Why think there is a neural correlate of consciousness?

This is the kind of question that might appear in the
extended mind literature.  Here is a
quick and dirty kind of empirical argument. 
(Maybe this kind of argument has already been considered
somewhere.  If so, I’d be glad to hear.)  Suppose that the properties and relations of lower-level entities
determine the states of higher-level entities. 
Different higher-level states result from different combinations of properties
and relations of lower-level entities.  Doesn’t
it stand to reason that an exotic state like consciousness would depend on an exotic
combination of properties and relations of lower-level entities, such as the
properties and relations of neurons? 

This seems to me different than just a correlation
argument.  Suppose, counterfactually,
that conscious states always occurred only with intact human bodies.  Still, one might wonder what (not necessarily
proper) parts of the bodies determine consciousness.  The dependency kind of consideration could
step up here.

How plausible is this?

0 Comments

  1. kenneth aizawa

    Adam,

    I’m trying to provide a reason to think that consciousness, say, depends on the brain, rather than on brain + body, or brain + body + environment.  One approach has been to say that hallucinations and dreams are conscious events that do not depent on body or environment, hence we should think consciousness depends on the brain.  (Gualtiero, among others reading this blog, saw Alva Noe’s discussion of this line at the last Central APA.)  I’m broaching another line.

    Ok.  Emergence would be one kind of inter-level relation that would ground this kind of argument.  Realization, if you think that different, would be another.  So, the thought is that any of a range of metaphysical determination relations would do to make this argument.  So, my proposal is not different than a theory of emergence in any interesting sense.  Using an ontological theory of emergence would just be one way of specifying the argument.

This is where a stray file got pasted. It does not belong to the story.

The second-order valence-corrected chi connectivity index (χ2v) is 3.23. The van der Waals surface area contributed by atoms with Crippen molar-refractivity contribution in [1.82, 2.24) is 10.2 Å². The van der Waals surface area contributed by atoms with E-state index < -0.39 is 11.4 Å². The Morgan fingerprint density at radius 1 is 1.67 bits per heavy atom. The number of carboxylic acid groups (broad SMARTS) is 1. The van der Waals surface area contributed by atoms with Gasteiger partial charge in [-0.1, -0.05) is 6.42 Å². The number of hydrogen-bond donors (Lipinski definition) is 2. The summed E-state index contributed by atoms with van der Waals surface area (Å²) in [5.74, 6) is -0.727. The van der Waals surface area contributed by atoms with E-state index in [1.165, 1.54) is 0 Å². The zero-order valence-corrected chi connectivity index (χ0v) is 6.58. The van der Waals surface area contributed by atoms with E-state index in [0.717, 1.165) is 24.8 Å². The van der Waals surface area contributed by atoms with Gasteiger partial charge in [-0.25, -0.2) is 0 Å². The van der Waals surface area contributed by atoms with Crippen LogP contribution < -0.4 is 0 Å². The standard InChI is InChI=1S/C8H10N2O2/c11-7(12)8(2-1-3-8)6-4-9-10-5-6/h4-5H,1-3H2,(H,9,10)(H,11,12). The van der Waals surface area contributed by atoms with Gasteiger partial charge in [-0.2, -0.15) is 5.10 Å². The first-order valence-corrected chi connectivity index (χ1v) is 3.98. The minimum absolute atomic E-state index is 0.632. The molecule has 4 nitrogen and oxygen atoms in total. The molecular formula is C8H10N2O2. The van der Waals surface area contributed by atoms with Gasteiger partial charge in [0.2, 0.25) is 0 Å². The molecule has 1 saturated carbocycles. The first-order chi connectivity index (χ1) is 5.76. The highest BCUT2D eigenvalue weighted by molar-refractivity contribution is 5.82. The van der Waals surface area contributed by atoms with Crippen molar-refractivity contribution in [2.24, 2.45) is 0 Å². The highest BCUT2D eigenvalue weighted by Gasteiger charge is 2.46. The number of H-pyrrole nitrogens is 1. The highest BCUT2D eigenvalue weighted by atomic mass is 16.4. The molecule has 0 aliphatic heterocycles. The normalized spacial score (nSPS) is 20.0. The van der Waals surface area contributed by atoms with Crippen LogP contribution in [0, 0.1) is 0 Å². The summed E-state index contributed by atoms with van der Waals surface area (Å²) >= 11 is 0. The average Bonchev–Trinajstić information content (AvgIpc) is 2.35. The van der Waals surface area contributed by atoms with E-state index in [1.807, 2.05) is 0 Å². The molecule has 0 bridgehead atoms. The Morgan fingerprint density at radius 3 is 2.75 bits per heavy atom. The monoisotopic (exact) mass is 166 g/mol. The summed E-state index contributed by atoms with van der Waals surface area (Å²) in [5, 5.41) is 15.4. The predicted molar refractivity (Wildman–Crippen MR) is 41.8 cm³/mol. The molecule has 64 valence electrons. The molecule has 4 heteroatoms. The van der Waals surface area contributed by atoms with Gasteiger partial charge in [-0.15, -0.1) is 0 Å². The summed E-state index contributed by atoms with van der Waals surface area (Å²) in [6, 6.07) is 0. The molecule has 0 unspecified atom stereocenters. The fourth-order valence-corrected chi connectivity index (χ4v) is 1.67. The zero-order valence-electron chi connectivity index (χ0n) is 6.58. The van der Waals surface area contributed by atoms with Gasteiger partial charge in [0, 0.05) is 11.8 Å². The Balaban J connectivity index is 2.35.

Ken

  2. Flora Carpenter

    One problem is that by assuming “properties and relations of lower-level entities determine the states of higher-level entities,” we overlook the complexity of mind/brain systems. Such systems are better characterized by a dynamic model, in which causality is reciprocal between higher and lower level states. Higher level states may have emergent features by virtue of their functional organization that are not determined among lower level parts, and this higher level organization (eg consciousness) uniquely influences the system. So I would want to leave open the possibility that (for example) mind/brain states operate under a dynamic (still deterministic!) relation, rather than the one you suggested. This would have the consequence that states of consciousness are not wholly comprehensible in terms of the properties and relations of their lower-level parts.

  3. kenneth aizawa

    To further the discussion, could you give a very simple physical example, e.g. pendula, in which higher level states have emergent features by virtue of their functional organization that are not determined among lower level parts?

  4. Flora Carpenter